Heuristica Discovery Counsel Becomes RelativityOne Silver Partner

Heuristica Discovery Counsel Becomes RelativityOne Silver Partner

Heuristica extends its commitment to RelativityOne by becoming the world’s first law firm to achieve Silver Partner status.   Toronto, Ontario – September 11, 2020 – Heuristica Discovery Counsel LLP, Canada’s only independent, national law firm focused on electronic discovery (eDiscovery), evidence management, and related legal services, today announced that it has become a RelativityOne Silver Partner for providing exceptional service experience to its RelativityOne end users.   Heuristica is in the unique position of being the only independent Canadian national law firm with a practice dedicated to electronic evidence management and is known for its innovative approach to eDiscovery. 

U.S. Court Shifts eDiscovery Costs to Plaintiff

U.S. Court Shifts eDiscovery Costs to Plaintiff

Candice Chan-Glasgow, Director, Review Services and Counsel   August 28, 2020   In a rare cost shifting order out of the United States, Lawson v. Spirit Aerosystems (D. Kan. June 18, 2020), the Kansas District Court granted defendant, Spirit Aerosystems, Inc’s motion to shift the costs of a technology-assisted review to the plaintiff, Larry A. Lawson.  This case is a helpful reminder to litigants that the eDiscovery process must be proportionate to the needs of the case and that pursuing unnecessarily broad requests can lead to cost consequences.   Lawson is Spirit’s former CEO who retired on July 31, 2016.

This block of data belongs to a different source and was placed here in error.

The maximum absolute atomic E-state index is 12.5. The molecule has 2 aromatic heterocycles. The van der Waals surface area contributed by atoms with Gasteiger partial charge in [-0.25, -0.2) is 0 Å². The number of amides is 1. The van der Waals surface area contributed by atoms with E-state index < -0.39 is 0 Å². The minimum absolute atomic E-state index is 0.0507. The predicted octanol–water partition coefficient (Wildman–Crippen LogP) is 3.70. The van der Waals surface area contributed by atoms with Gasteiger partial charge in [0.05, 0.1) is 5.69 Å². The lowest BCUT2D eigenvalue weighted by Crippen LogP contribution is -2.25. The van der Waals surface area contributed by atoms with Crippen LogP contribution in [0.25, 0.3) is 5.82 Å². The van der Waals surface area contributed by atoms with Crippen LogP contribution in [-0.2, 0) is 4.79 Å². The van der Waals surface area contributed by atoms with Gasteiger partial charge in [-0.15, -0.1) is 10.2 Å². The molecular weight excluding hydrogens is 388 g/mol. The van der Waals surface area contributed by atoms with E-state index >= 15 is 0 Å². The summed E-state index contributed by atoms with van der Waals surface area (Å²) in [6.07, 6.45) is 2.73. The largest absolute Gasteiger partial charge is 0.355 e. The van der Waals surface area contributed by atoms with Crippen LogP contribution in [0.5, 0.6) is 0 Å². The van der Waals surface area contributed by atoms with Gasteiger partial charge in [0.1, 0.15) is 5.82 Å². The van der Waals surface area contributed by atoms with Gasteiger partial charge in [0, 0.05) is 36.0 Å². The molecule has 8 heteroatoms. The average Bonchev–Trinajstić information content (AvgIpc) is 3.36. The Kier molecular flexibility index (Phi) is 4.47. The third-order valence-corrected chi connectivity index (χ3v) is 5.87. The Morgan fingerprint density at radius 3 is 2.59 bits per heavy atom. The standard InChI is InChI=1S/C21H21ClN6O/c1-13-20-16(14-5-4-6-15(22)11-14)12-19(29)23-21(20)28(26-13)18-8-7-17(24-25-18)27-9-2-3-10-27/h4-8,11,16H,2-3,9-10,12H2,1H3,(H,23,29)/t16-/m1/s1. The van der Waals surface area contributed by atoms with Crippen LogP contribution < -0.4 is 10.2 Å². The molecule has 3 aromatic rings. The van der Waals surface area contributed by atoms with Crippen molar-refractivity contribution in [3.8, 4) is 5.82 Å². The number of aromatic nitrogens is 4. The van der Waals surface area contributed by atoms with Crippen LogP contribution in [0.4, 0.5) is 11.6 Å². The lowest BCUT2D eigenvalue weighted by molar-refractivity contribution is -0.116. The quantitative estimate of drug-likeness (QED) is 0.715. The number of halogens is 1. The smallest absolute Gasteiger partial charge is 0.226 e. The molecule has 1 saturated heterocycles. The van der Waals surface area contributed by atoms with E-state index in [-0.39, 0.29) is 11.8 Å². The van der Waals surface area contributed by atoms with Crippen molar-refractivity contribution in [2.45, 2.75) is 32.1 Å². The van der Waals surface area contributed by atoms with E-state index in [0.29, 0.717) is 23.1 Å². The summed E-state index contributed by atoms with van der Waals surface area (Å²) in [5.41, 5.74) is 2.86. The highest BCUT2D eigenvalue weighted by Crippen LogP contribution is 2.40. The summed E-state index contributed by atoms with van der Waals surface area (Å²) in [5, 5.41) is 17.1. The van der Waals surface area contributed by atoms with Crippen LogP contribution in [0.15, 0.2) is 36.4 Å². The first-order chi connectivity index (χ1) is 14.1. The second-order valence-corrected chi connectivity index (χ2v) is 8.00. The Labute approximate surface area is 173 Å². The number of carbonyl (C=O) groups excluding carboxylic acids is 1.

Court of Appeal Weighs-in on Relevance and Privilege

Court of Appeal Weighs-in on Relevance and Privilege

Candice Chan-Glasgow, Director, Review Services and Counsel   August 20, 2020   A recent Court of Appeal of Alberta decision, Tolton v Tolton, 2020 ABCA 218, provides a helpful reminder on the law of relevance and waiver of privilege.   Betty Tolton and Elwood Tolton separated in 1990, and Betty filed for divorce in 2002. The Toltons entered into minutes of settlement in 2007 which contained a provision indicating that Elwood was required to disclose further information related to a dispute about certain assets and accounts receivable.  In 2008, Betty filed an application seeking disclosure of the items listed in

Please vote – we’ve been nominated again!

Please vote – we’ve been nominated again!

We are pleased to announce that we have been nominated again for two Canadian Lawyer Readers’ Choice Awards.   This year we have been nominated as the best in:   Litigation Support and E-Discovery Consultants Legal Process Outsourcing / Document Review Services This is the sixth year Canadian Lawyer has run their Readers’ Choice Awards.  The program is designed to give a voice to their readers to identify which vendors and suppliers are the best at what they do.   Voting is open until August 21st and winners will be unveiled in the November 20, 2020 issue of Canadian Lawyer.  

Meaningful Disclosure

Meaningful Disclosure

Candice Chan-Glasgow, Director, Review Services and Counsel   August 7, 2020   In a decision released last month, R. v. Cuffie, 2020 ONSC 4488 (CanLII), the Ontario Superior Court of Justice considered whether the Crown’s disclosure of non-searchable PDFs constitutes “meaningful” disclosure.   The Crown provided disclosure in nine tranches, and each tranche of disclosure was accompanied by a spreadsheet which functioned as a table of contents.  The spreadsheet listed the file name of every item disclosed, the folder in which the file was located, and the date the item was disclosed.  Approximately 7,000 “written documents” (over 318,600 pages) were